Weeds pose a serious threat to Australia’s biodiversity, agriculture, human health and well-being. To effectively manage weeds and reduce their impact, our scientists undertake research that underpins biological control (biocontrol) programs for the most problematic weeds.
Weeds: a widespread problem
We are all affected by weeds, and not only through their unwanted presence in our backyards.
Weeds – alien or native plants that grow where they are not wanted - are a major threat to both the natural environment and agricultural land we depend on. They can also directly affect the health and well-being of communities across Australia.
Weeds can upend ecological communities, adversely affect rivers, rangelands and forest systems, compete with crops, harm livestock, contaminate produce, reduce water quality and cause human health problems such as asthma.
They are Australia’s most economically destructive type of invasive species. They have cost our economy more than $150 billion over the last 60 years, and continue to cost it around $5 billion per year.
Grain growers alone spend more than $2.5 billion per year on weed control.
A new species of weed takes root in Australia on average every 18 days. All up, more than 3200 introduced plant species are now established in Australia.
We need safe, cost-effective and sustainable methods for weed control to reduce these negative impacts.
Biocontrol to manage weed impacts
Traditional weed control typically involves either the physical removal of the weed or the use of herbicides.
A different, sustainable approach - and CSIRO’s area of expertise - is weed biocontrol. Weed biocontrol utilises a weed’s specialist natural enemies, like insects and fungi, to reduce the weed’s impact.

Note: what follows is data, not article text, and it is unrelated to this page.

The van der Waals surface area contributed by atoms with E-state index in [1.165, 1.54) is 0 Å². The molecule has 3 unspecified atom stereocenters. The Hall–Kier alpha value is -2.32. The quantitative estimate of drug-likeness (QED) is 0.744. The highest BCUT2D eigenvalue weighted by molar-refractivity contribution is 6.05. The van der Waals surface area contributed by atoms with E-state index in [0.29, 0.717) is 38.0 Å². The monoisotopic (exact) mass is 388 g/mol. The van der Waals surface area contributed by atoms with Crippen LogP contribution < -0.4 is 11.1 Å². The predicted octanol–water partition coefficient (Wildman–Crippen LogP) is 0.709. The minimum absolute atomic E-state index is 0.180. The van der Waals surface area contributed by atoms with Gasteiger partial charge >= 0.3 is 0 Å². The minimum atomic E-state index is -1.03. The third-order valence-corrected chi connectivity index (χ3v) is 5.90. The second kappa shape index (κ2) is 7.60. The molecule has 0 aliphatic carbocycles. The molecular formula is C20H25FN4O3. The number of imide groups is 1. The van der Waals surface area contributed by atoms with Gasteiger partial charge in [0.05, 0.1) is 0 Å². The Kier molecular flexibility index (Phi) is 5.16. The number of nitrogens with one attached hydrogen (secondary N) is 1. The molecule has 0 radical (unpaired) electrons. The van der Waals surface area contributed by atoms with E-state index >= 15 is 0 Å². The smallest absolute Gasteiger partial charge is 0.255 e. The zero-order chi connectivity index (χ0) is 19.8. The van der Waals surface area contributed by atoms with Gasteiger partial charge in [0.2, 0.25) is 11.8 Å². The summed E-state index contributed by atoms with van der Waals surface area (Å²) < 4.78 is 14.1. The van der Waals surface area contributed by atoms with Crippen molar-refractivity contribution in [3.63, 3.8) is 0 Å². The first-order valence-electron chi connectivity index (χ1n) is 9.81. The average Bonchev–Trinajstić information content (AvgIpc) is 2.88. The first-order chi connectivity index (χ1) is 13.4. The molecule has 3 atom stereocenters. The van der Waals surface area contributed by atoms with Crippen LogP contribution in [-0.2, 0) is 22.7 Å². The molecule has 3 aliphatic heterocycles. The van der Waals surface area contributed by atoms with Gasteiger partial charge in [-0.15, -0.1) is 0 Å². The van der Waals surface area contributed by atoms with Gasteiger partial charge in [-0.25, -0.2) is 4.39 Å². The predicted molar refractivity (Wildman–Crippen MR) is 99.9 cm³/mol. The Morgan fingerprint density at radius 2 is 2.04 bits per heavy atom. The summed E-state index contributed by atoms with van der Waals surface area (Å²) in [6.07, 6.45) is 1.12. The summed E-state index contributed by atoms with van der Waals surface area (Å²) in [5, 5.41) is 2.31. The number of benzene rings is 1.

Termed biocontrol agents, these natural enemies reduce weed biomass, reproduction and/or population density. They are also self-sustaining, making them an effective method for long-term weed control.
Extensive research is undertaken to ensure that only biocontrol agents that don’t threaten desirable non-target species are used.
Our work in weed biocontrol
CSIRO scientists have been doing research on biocontrol of weeds since the 1920s. Working with government, industries and communities, our weed biocontrol programs involve:
- Quantifying the impact of targeted weeds in Australia-Investigating the genetic structure of the weeds and identifying their origin in the native range
- Surveying for natural enemies in the native range and selecting promising candidate biocontrol agents
- Demonstrating that the candidate agents are safe and obtaining approval from the authorities for their introduction in Australia
- Releasing and evaluating the efficacy of biocontrol agents in controlling the target weeds and the flow-on indirect benefits to ecosystems.
CSIRO has many active biocontrol projects underway for both temperate and tropical weeds of importance to Australia.